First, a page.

“So,” said Sunny’s mum, Catherine Clarkson, “it’s your birthday next month!”
“Yeah,” Sunny said absentmindedly as she drew her comic on the kitchen table. Her mother was often too bubbly, like she was trying desperately to be a cool mum. Sunny shaded in the nose of her monkey hero, hoping her lack of enthusiasm would be conveyed by her obvious interest in something else. The comic was of her own creation, with the help of her best friend, Caley. It was called Gay Monkeys From Mars. Mostly she just liked drawing monkeys with pink and rainbow capes. They all had little antennae growing out of their heads, so you knew they were martians. There were six of them, each with a nose a different colour of the pride rainbow. Caley had come up with the red, yellow and orange monkeys, Sunny with the green, blue and purple ones. They didn’t have a leader but the purple nosed one was particularly bossy. This was the one Sunny currently worked on.
“So, who are you inviting?” enquired Catherine. Catherine worried about her daughter. She seemed to be turning into an archetypal angst-ridden teenager. This didn’t bode well with Catherine, whose primary reason for not wanting children was that she might end up with a girl and she didn’t think she could handle raising a girl. Sunny had been a delightful surprise though, more interested in G.I Joe than Barbie, preferring CDs over the current fashion and riding her bike to putting on make-up. Lately, however, since moving to this city, Sunny had begun to act differently. Catherine felt guilty, assuming that the move was more upsetting for her daughter than Sunny was willing to admit. She’d tried broaching the subject a few times and had been met with an icy glare.
“I dunno,” mumbled Sunny, who wasn’t at all upset by the move. Yes, she certainly missed Caley, but they’d been keeping in touch with regular emails. Sunny was just so happy to be far away from her old life. She could reinvent herself here, be a different person, someone who was mysterious and quirky. Someone about whom her classmates knew nothing about. Someone who wasn’t the school joke.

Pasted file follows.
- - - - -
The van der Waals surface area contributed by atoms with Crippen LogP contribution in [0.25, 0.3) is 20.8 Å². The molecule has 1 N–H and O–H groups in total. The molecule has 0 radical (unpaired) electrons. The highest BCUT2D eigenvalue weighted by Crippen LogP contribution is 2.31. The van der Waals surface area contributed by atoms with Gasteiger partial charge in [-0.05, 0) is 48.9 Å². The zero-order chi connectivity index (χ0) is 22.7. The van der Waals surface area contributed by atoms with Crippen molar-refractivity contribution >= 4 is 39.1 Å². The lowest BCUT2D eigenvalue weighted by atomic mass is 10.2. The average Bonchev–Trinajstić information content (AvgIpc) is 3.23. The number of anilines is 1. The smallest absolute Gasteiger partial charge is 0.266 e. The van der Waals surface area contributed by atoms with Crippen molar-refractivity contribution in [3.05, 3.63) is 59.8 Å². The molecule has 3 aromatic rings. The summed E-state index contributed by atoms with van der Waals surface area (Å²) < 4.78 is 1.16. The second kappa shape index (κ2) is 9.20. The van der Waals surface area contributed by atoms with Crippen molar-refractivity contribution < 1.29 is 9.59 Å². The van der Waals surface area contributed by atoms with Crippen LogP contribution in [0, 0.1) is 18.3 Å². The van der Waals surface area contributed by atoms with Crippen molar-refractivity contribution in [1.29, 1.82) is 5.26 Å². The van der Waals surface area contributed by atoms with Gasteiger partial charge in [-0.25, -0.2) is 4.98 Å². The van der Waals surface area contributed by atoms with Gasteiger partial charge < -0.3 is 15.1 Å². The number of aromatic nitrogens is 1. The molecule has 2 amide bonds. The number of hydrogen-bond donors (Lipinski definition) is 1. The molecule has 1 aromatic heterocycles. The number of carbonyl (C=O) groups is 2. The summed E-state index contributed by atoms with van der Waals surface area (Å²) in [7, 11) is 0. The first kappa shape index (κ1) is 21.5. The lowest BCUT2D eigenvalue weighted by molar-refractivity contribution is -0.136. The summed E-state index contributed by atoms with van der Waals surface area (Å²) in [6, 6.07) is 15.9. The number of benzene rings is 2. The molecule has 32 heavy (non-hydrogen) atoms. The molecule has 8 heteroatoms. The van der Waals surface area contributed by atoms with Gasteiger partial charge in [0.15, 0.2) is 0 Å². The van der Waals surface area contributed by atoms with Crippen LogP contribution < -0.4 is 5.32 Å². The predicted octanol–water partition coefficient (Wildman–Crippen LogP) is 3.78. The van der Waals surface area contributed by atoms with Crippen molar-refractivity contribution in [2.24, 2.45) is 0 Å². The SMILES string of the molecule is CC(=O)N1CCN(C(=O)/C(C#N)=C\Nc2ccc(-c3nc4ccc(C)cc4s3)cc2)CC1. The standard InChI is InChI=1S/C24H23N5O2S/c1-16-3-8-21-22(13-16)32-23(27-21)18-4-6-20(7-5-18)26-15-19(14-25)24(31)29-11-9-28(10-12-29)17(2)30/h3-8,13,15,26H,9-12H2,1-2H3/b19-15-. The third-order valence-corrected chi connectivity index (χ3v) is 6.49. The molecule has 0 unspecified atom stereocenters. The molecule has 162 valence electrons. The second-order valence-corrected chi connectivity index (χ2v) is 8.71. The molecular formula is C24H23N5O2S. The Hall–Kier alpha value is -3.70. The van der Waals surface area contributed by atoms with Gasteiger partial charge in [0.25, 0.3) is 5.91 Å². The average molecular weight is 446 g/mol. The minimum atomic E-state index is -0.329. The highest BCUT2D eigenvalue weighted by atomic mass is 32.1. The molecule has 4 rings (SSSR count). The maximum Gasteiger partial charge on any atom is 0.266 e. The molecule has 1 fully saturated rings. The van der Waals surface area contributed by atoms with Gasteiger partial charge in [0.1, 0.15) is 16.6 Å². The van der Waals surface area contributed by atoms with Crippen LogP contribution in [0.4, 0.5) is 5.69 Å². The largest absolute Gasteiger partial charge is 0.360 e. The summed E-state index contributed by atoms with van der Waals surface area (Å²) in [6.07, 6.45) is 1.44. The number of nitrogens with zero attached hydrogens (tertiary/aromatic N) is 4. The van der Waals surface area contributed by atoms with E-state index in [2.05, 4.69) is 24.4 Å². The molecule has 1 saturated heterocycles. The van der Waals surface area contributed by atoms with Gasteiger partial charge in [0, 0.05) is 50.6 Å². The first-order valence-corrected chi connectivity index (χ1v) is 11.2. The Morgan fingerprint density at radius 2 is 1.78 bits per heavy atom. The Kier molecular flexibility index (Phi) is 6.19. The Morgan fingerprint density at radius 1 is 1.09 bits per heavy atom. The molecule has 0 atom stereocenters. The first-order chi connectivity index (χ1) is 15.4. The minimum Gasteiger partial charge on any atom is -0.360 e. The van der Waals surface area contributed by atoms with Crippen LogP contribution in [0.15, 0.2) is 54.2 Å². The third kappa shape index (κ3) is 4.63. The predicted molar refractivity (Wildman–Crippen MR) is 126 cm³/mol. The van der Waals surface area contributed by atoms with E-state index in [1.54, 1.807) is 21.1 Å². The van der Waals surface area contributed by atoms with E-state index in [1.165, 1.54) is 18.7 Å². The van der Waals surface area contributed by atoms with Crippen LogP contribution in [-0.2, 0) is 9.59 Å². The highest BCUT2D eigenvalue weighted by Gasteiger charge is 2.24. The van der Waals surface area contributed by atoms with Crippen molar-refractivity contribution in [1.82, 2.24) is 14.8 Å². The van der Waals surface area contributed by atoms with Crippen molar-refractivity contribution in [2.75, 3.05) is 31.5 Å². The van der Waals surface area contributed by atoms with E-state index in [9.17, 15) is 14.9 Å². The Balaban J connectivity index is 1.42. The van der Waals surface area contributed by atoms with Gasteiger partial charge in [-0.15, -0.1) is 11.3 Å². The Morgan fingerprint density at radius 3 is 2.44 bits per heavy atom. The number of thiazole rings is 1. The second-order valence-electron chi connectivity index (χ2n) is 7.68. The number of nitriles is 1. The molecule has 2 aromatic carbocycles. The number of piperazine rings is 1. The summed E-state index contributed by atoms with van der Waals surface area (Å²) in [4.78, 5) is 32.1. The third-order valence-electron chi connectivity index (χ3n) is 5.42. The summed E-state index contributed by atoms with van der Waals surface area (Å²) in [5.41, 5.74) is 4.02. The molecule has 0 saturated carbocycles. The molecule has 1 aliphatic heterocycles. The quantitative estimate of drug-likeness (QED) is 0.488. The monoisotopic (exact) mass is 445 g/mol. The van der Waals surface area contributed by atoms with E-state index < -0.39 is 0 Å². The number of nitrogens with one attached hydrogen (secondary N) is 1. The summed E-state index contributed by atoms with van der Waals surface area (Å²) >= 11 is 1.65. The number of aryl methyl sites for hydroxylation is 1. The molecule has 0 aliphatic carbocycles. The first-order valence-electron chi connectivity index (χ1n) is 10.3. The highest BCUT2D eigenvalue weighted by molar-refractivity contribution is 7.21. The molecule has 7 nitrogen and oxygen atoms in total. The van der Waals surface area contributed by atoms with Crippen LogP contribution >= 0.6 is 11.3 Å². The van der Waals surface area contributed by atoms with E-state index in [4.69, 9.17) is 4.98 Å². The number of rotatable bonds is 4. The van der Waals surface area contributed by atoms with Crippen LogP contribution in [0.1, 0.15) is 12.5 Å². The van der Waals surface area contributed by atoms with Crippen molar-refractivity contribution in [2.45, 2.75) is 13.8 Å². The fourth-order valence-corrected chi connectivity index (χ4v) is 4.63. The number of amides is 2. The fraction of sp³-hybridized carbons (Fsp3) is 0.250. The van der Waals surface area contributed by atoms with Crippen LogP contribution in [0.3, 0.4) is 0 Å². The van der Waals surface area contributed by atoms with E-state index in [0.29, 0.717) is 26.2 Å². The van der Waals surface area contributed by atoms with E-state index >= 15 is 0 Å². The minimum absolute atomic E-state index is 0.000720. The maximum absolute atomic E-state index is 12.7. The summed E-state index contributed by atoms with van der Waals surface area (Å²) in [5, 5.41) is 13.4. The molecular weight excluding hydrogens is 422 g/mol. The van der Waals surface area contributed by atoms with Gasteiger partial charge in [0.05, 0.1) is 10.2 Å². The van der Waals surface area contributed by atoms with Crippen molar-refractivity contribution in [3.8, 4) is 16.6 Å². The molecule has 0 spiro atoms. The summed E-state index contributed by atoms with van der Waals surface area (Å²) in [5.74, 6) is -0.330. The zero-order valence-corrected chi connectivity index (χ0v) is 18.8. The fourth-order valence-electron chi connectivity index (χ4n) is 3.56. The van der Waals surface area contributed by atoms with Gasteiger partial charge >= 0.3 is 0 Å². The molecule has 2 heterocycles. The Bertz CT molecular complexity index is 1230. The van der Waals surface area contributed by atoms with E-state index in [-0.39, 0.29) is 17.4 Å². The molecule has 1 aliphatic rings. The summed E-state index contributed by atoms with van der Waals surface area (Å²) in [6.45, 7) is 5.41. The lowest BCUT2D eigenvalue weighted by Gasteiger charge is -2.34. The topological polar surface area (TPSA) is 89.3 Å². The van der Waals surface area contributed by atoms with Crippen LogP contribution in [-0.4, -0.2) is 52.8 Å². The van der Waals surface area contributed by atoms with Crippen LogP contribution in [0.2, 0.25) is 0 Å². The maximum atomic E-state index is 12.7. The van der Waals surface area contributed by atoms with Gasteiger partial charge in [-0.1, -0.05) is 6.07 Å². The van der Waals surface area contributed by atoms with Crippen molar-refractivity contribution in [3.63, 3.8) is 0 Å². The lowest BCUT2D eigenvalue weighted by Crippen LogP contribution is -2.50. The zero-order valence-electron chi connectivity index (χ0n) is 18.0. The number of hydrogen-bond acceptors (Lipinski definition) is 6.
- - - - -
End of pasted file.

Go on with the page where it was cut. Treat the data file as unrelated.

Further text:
“How about Derek?”
“Devon,” corrected Sunny. Catherine chewed her bottom lip, a habit she had when she’d said the wrong thing. Sunny didn’t notice as she kept drawing, “And I doubt he’ll want to come, we don’t know each other very well and he’s really quiet and stuff. I don’t think he likes me.”
“You’ve been talking about him the entire two weeks you’ve been there! How can you not know each other very well?” exclaimed Catherine, exasperatedly, “And he seems like the only person who does talk to you in that horrible school, I’m sure he likes you.”
Sunny looked up at her mum to see if she was serious. Catherine’s arms were crossed, her eyes wide and eyebrows arched high. Sunny doubted her mum would be convinced, “He’s just not very interested is all.”
“It could be a way to become better friends,” since Sunny was little she and Caley had been nearly inseparable. Catherine knew the importance of having a close girlfriend in which to confide and find support. If not for the girlfriends she had she probably wouldn’t have managed when Sunny’s dad left them when Sunny was only three, or when Catherine’s position in a small law firm had been made redundant, or when her car was stolen and it took four months for her to get a replacement. A new school was an equivalent crisis for a teenager, as far as Catherine was concerned. Never mind being in a new city on top of that.
If her daughter could only make a friend, someone in which she could confide or go to for comfort and support, she felt that Sunny would be O.K.
“Whatever,” Sunny sighed. She began to put away her drawing stuff, stacking the paper neatly, placing her pencils into their case, wiping eraser bits off the table onto the floor.
“I’ll make an invite for him O.K.?” offered Catherine.
“Fine,” Sunny gathered her things to take upstairs to her room in the attic.
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